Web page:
•    Communities should be empowered to enable them effectively participate in the process of environmental impact assessment (EIA) and they should also be adequately represented within the Nigerian Extractive Industries Transparency initiative (NEITI) organs. 
•    The national consultation expressed concerned about the high level of repression by the Nigerian state of dissenting voices in resource rich communities. This repression uses the full coercive powers of the state (military and paramilitary forces) to crush voices of protest at the instance of multinational oil companies like Shell. It also uses the militarization of oil rich communities to ensure uninterrupted access to energy security for an inflexible economic and social system built on fossil fuels.

•    Participants observed, in particular, that the landing of American troops in the Gulf of Guinea through the instrumentality of AFRICOM would further militarize our communities, besides undermining the sovereignty of Nigeria as an independent nation state. Participants also drew attention to the new forms of foreign American military presence in Nigeria which would involve American soldiers in full civilian roles such as bridge, schools and hospital builders in the nooks and crannies of the Niger Delta.
•    In spite of agitations by several mass movements, community groups and civil society groups in the Niger Delta to resist oil multinationals and the local ruling elite from the continuing plunder of their lands, resources and livelihoods, the government and oil multinationals have continued to pay deaf ears to the agitations. Rather government is dishing out palliative measures, while at the same time conniving with the western world to further militarise the region through the AFRICOM arrangement.
•    It was also stressed that environmental problems are not only interrelated but are also a result of international oil diplomacy. While gas flares in the Niger Delta, contribute to desertification in Nigeria and global warming, the entire framework for regulating and acting on oil problems in Nigeria is related to and derives from international interests in Nigeria’s oil.
From the foregoing, and recognising that protection of the environment is a duty we all owe the earth and humanity, the forum resolved as follows:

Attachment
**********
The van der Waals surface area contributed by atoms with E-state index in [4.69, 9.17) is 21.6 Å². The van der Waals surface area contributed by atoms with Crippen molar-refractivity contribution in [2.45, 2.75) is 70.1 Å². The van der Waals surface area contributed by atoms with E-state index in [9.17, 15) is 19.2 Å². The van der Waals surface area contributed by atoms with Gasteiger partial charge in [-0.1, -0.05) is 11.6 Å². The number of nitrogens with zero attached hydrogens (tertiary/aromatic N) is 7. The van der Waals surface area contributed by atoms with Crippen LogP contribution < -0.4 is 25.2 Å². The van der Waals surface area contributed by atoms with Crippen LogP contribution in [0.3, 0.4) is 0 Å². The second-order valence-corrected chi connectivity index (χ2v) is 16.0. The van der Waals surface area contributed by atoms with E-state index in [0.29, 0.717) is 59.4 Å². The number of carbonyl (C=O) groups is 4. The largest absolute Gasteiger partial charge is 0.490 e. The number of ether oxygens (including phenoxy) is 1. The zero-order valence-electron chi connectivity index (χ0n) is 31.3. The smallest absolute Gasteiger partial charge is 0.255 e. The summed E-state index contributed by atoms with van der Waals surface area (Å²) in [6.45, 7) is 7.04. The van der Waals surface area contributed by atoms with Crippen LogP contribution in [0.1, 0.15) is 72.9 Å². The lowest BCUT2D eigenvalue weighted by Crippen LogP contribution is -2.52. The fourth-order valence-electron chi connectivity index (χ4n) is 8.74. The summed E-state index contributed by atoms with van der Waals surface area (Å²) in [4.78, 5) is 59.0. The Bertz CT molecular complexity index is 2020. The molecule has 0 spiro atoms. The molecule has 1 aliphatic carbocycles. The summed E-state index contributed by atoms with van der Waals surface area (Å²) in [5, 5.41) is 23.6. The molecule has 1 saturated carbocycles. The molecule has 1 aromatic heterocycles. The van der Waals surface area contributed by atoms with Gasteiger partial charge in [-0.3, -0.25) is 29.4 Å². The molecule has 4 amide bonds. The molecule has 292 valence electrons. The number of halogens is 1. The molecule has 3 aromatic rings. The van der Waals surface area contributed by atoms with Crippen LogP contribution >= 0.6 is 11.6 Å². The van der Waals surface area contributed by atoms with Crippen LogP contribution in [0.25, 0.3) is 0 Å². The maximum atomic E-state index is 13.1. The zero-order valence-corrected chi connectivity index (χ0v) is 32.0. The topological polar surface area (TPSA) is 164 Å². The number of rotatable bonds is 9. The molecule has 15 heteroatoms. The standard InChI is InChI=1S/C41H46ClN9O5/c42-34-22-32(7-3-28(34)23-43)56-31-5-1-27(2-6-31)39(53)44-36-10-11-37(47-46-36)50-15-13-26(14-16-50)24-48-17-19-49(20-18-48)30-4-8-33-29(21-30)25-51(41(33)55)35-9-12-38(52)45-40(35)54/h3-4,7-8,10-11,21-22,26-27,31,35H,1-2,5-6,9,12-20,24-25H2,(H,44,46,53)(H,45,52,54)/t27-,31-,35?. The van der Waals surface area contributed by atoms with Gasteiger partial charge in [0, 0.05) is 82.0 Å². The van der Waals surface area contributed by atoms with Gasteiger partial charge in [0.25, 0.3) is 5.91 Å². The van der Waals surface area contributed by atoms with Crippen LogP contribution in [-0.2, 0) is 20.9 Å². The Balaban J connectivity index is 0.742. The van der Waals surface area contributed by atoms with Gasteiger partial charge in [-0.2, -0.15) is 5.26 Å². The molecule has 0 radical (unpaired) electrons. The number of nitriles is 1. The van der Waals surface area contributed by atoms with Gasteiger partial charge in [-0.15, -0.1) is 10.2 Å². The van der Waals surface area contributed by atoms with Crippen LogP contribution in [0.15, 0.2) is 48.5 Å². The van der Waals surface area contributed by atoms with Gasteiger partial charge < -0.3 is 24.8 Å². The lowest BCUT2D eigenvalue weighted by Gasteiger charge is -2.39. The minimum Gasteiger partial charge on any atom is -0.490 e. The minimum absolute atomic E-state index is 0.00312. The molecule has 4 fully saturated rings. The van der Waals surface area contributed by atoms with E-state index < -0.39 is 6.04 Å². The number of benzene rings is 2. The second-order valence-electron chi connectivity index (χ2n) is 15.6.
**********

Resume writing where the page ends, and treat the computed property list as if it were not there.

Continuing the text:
•    That the government should stop further operations aimed at discovering and exploiting new oil and gas fields. The oil should be left under the ground as oil operations are harmful and constitute a threat to the environment and continued human existence.
•    That there should be no further extension of the deadline on gas flaring beyond 31st December 2008 and where flares are not stopped oil production should be halted at such points. Nigerians should also embark on mass actions to ensure that flaring stops.
•    Land Use Act and other anti-people laws should be repealed and land returned to the people as of right. Nigerians should embark on sustained peaceful agitations until these obnoxious laws are repealed
•    Women, as key players in agriculture at both rural and urban areas, must be involved and play active roles in the Federal Government’s land reform agenda.  
•    Communities should be actively involved in any process that will produce legislations that affect their land, environment and future.
•    AFRICOM should not be allowed into the Gulf of Guinea and must NEVER be allowed into Nigeria. AFRICOM will, if allowed into Nigeria, invade the Niger Delta and other parts of the country that have resources that are needed by western consumers.
•    Reparations should be paid to oil-bearing communities by the government and the oil multinationals for extractive activities that have violated communities, groups and individuals in such areas.
•    Government should take immediate steps to detoxify or clean up the Niger Delta and other environments such as Jos, Plateau State tin mine areas degraded by mining and industrial activities.
•    ERA and other NGOs and civil society should embark on aggressive campaigns on environmental justice issues.
•    There should be a collaboration between ERA and the Nigerian Labour Congress, other labour unions and all progressive and patriotic organisations in Nigeria to push through the resolutions of the Consultation
•    Any law that tends or professes to protect the environment and people’s rights to a peaceful and clean environment and land ownership should truly achieve the proposed aims. They must also be justiciable and local peoples and communities should be empowered by law to enforce these laws by seeking redress in law court.
•    Special environmental courts should be set up and judges that are knowledgeable about environmental matters should be appointed to serve in such courts
•    Oil companies must pay ecological debts which will be the cost of restoring the environment and human systems in the Niger Delta that have been left unaccounted for in the cost of their doing business, at huge profits in the Niger Delta. Communities must be mobilised to insist on payment of these ecological debts being owed them by oil companies from developed countries as a result of oil activities that have caused great ecological damage.
•    Need for harmonization of ERA Bill and that of the Ministry of Environment to reflect emerging issues and avoid constitutional pit-falls
•    Need for domestication of international conventions, treaties, protocols and standards on the environment